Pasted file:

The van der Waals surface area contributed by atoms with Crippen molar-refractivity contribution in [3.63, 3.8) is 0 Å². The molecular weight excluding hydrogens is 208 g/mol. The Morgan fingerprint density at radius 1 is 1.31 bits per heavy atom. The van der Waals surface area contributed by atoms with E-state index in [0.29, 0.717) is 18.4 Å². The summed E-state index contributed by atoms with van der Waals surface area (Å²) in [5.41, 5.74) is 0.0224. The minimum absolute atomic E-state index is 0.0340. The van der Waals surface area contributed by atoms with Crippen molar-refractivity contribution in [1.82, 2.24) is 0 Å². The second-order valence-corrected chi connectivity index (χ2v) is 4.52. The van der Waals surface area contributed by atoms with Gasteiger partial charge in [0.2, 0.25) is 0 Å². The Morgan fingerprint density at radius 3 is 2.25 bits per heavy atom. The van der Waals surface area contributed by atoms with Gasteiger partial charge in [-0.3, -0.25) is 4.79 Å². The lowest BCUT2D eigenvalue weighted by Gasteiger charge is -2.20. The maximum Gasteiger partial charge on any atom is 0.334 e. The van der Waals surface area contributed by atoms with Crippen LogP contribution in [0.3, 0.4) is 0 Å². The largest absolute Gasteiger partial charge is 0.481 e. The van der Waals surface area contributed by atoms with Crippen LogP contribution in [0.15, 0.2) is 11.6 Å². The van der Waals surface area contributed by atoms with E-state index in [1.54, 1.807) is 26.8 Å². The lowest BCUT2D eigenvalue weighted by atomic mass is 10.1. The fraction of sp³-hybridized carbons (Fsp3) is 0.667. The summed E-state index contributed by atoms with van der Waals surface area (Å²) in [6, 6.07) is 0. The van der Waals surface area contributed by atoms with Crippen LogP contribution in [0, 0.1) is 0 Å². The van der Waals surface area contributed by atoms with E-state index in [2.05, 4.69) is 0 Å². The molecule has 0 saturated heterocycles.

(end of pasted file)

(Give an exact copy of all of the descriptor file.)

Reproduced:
The van der Waals surface area contributed by atoms with Crippen molar-refractivity contribution in [3.63, 3.8) is 0 Å². The molecular weight excluding hydrogens is 208 g/mol. The Morgan fingerprint density at radius 1 is 1.31 bits per heavy atom. The van der Waals surface area contributed by atoms with E-state index in [0.29, 0.717) is 18.4 Å². The summed E-state index contributed by atoms with van der Waals surface area (Å²) in [5.41, 5.74) is 0.0224. The minimum absolute atomic E-state index is 0.0340. The van der Waals surface area contributed by atoms with Crippen molar-refractivity contribution in [1.82, 2.24) is 0 Å². The second-order valence-corrected chi connectivity index (χ2v) is 4.52. The van der Waals surface area contributed by atoms with Gasteiger partial charge in [0.2, 0.25) is 0 Å². The Morgan fingerprint density at radius 3 is 2.25 bits per heavy atom. The van der Waals surface area contributed by atoms with Gasteiger partial charge in [-0.3, -0.25) is 4.79 Å². The lowest BCUT2D eigenvalue weighted by Gasteiger charge is -2.20. The maximum Gasteiger partial charge on any atom is 0.334 e. The van der Waals surface area contributed by atoms with Crippen LogP contribution in [0.3, 0.4) is 0 Å². The largest absolute Gasteiger partial charge is 0.481 e. The van der Waals surface area contributed by atoms with Crippen LogP contribution in [0.15, 0.2) is 11.6 Å². The van der Waals surface area contributed by atoms with E-state index in [1.54, 1.807) is 26.8 Å². The lowest BCUT2D eigenvalue weighted by atomic mass is 10.1. The fraction of sp³-hybridized carbons (Fsp3) is 0.667. The summed E-state index contributed by atoms with van der Waals surface area (Å²) in [6, 6.07) is 0. The van der Waals surface area contributed by atoms with Crippen LogP contribution in [0, 0.1) is 0 Å². The van der Waals surface area contributed by atoms with E-state index in [2.05, 4.69) is 0 Å². The molecule has 0 saturated heterocycles.